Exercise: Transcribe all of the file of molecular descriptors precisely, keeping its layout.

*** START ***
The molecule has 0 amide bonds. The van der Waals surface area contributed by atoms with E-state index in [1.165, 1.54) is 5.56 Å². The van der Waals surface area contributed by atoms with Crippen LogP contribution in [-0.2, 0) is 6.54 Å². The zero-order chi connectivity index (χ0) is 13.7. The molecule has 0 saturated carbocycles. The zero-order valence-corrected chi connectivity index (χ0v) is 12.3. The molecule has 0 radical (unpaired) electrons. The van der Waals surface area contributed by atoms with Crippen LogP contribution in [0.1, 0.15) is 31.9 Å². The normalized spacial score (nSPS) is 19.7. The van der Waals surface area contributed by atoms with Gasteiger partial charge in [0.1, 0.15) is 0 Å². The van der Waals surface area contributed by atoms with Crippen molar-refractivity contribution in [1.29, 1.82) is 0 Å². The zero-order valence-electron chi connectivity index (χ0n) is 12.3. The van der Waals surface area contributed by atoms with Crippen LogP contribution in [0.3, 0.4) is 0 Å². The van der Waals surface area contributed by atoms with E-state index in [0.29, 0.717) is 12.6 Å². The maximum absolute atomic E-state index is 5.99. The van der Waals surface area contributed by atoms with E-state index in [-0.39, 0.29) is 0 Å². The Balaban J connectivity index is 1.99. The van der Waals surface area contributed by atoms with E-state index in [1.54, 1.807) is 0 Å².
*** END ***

The molecule has 0 amide bonds. The van der Waals surface area contributed by atoms with E-state index in [1.165, 1.54) is 5.56 Å². The van der Waals surface area contributed by atoms with Crippen LogP contribution in [-0.2, 0) is 6.54 Å². The zero-order chi connectivity index (χ0) is 13.7. The molecule has 0 saturated carbocycles. The zero-order valence-corrected chi connectivity index (χ0v) is 12.3. The molecule has 0 radical (unpaired) electrons. The van der Waals surface area contributed by atoms with Crippen LogP contribution in [0.1, 0.15) is 31.9 Å². The normalized spacial score (nSPS) is 19.7. The van der Waals surface area contributed by atoms with Gasteiger partial charge in [0.1, 0.15) is 0 Å². The van der Waals surface area contributed by atoms with Crippen molar-refractivity contribution in [1.29, 1.82) is 0 Å². The zero-order valence-electron chi connectivity index (χ0n) is 12.3. The van der Waals surface area contributed by atoms with Crippen LogP contribution in [0.3, 0.4) is 0 Å². The van der Waals surface area contributed by atoms with E-state index in [0.29, 0.717) is 12.6 Å². The maximum absolute atomic E-state index is 5.99. The van der Waals surface area contributed by atoms with E-state index in [-0.39, 0.29) is 0 Å². The Balaban J connectivity index is 1.99. The van der Waals surface area contributed by atoms with E-state index in [1.54, 1.807) is 0 Å².